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PDFWAC 415-104-370

Overtime is included in LEOFF Plan 2 basic salary.

Overtime, additional pay earned for working time in excess of regularly scheduled shift(s), is a salary or wage for services rendered. Overtime payments are considered part of basic salary for LEOFF Plan 2. Overtime includes, but is not limited to:
(1) Additional pay for working on a holiday. If a member receives an extra payment for working on a recognized holiday, the payment is overtime. The employer may make the additional payment when the holiday occurs or in a lump sum at some other time. In either case, the payment is considered to be basic salary for LEOFF Plan 2.
(a) What are recognized holidays for purposes of holiday leave banks? Holidays recognized by either the state of Washington, the federal government, or formalized by an organization; and tied to a specific date. An employer must identify the recognized holidays associated with the hours that are added to the holiday leave bank.
(b) Are personal or floating holidays considered recognized holidays for purposes of holiday leave bank cash outs? No. Personal or floating holidays are not tied to a specific date and are not considered recognized holidays for the purposes of holiday leave bank cash outs.
A firefighter works on Christmas day. As compensation for working on a holiday, the firefighter is given the option of taking some other day off with pay or receiving an extra day's pay. If the firefighter opts for the extra day of pay, this payment is overtime and is LEOFF Plan 2 basic salary. If the firefighter opts to take a day off instead, this is paid leave that qualifies as LEOFF Plan 2 basic salary.
Some employers create holiday leave banks for these employees, and it is considered a regular workday if an employee works on the holiday. Later, the employee may use hours from the holiday leave bank to take a day off and/or cash out all or some of the hours in the future. These cashed out days are reportable if the accrued leave was associated with recognized holidays. Report the cash out in the months the holidays occurred.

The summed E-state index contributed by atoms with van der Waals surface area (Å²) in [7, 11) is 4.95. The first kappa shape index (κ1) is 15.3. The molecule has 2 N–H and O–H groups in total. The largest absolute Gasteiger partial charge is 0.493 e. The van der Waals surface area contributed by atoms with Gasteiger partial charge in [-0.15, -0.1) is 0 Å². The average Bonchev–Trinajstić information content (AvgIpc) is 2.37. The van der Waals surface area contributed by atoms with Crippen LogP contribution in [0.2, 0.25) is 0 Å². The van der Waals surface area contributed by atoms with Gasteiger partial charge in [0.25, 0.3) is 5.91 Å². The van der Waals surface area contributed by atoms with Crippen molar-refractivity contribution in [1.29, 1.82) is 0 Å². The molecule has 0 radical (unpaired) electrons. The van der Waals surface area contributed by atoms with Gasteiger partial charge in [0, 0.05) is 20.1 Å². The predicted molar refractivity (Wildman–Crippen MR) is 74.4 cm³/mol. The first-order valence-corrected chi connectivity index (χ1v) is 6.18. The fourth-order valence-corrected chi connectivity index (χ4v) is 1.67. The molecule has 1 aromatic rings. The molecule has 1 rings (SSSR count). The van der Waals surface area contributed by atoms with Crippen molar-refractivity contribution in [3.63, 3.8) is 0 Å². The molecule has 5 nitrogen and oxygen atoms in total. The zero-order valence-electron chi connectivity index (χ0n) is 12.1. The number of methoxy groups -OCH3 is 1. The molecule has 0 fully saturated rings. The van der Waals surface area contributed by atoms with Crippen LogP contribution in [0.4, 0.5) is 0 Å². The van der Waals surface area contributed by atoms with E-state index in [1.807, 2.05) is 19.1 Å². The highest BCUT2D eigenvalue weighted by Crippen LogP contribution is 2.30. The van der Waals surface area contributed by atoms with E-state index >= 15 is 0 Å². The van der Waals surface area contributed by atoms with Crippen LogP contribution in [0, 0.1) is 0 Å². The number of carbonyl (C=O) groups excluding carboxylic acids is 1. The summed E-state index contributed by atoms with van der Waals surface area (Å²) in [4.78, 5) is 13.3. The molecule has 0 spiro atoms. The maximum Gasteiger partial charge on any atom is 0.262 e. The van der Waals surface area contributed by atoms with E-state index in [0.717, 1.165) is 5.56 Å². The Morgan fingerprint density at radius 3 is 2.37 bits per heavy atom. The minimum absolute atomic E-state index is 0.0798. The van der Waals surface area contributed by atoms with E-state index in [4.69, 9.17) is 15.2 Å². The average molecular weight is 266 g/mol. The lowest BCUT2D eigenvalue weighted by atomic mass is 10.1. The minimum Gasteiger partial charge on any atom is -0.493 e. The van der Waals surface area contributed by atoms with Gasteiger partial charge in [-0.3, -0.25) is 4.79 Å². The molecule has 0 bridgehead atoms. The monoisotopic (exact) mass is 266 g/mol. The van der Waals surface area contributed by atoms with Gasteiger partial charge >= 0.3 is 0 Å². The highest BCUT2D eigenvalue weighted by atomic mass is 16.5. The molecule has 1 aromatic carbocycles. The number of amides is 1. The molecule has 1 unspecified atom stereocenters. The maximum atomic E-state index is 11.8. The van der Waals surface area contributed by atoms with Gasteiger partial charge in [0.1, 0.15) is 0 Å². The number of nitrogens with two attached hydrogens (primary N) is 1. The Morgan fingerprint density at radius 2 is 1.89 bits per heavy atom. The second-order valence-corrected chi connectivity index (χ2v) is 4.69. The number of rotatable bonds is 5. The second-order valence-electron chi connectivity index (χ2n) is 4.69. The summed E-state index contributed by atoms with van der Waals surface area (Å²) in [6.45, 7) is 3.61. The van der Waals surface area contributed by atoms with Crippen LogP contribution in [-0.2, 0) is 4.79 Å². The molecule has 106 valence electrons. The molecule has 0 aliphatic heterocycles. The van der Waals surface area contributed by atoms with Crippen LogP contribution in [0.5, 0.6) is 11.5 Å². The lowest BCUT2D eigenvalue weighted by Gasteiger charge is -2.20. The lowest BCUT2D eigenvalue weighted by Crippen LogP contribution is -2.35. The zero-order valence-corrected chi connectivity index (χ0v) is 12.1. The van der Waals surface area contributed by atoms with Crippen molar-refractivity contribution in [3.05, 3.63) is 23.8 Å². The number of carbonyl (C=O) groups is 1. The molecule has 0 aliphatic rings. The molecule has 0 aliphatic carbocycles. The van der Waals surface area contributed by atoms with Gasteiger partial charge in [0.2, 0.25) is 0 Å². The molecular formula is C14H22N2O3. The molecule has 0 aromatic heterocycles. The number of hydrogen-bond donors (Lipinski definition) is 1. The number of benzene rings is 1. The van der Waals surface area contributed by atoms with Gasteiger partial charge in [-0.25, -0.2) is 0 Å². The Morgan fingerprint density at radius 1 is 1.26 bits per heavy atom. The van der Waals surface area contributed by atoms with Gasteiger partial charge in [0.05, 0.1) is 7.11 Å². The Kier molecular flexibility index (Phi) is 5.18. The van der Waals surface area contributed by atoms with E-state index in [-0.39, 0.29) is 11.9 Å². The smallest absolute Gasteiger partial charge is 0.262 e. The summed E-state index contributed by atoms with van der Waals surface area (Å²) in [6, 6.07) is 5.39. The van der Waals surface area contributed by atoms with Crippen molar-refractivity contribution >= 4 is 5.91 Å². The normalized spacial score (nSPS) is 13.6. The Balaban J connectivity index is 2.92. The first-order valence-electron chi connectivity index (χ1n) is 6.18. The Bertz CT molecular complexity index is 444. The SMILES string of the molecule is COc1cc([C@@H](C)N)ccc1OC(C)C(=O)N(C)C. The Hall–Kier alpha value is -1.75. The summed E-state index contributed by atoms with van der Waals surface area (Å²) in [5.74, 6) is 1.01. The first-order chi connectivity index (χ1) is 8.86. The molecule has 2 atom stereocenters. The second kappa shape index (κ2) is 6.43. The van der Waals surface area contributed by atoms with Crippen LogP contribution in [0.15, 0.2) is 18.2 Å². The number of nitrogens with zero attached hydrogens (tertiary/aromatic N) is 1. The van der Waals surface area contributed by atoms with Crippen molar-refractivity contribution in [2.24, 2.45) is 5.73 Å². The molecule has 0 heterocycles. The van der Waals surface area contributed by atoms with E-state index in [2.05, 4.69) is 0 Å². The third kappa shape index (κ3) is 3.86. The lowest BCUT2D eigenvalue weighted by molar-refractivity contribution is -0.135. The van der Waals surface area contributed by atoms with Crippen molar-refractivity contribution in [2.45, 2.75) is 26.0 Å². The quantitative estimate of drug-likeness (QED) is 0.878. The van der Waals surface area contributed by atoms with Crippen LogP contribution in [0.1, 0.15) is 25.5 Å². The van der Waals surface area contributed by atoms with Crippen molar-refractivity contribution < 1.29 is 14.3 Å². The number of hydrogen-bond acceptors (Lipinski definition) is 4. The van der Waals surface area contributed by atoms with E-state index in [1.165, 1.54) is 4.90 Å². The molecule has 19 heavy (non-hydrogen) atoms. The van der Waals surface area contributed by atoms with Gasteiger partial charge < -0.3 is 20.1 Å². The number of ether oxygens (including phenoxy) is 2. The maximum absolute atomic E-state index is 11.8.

If the employer does not track the holidays worked, or does not separate out personal or floating holidays from recognized holidays, the employer should use the FIFO (first in, first out) method to report compensation for the holiday bank cash out. Recognized holidays would be accounted for before personal or floating holidays.
(2) Callback pay, which is a special rate of pay some employers provide members for being called back to work after the end of the member's regular shift;
(3) Court pay, which is an additional payment for appearing in court or performing other duties outside of a member's regularly scheduled shift.
(4) Compensatory time (comp time), is paid time off given to an employee instead of overtime pay in compensation for extra hours of work. However, if the employee later receives this leave as a paid cash out, that payment is for overtime previously worked and therefore is basic salary. Basic salary is earned when the service is rendered, rather than when the payment is made. If the comp time is used as leave, it is reported as leave when used.
An employee works eight additional hours in March and receives 12 hours of comp time. The employer has a policy that all unused comp time must be paid out at the end of the fiscal year in June. When this cash out is paid to the employee, the compensation and eight hours were earned in March and should be reported as such. If the comp time is used as leave, it is reported as leave whenever it is used.
[Statutory Authority: RCW 41.50.050. WSR 24-13-062, § 415-104-370, filed 6/14/24, effective 7/15/24; WSR 20-24-109, § 415-104-370, filed 12/1/20, effective 1/1/21. Statutory Authority: RCW 41.50.050 and 41.50.055. WSR 97-01-016, § 415-104-370, filed 12/6/96, effective 1/6/97.]
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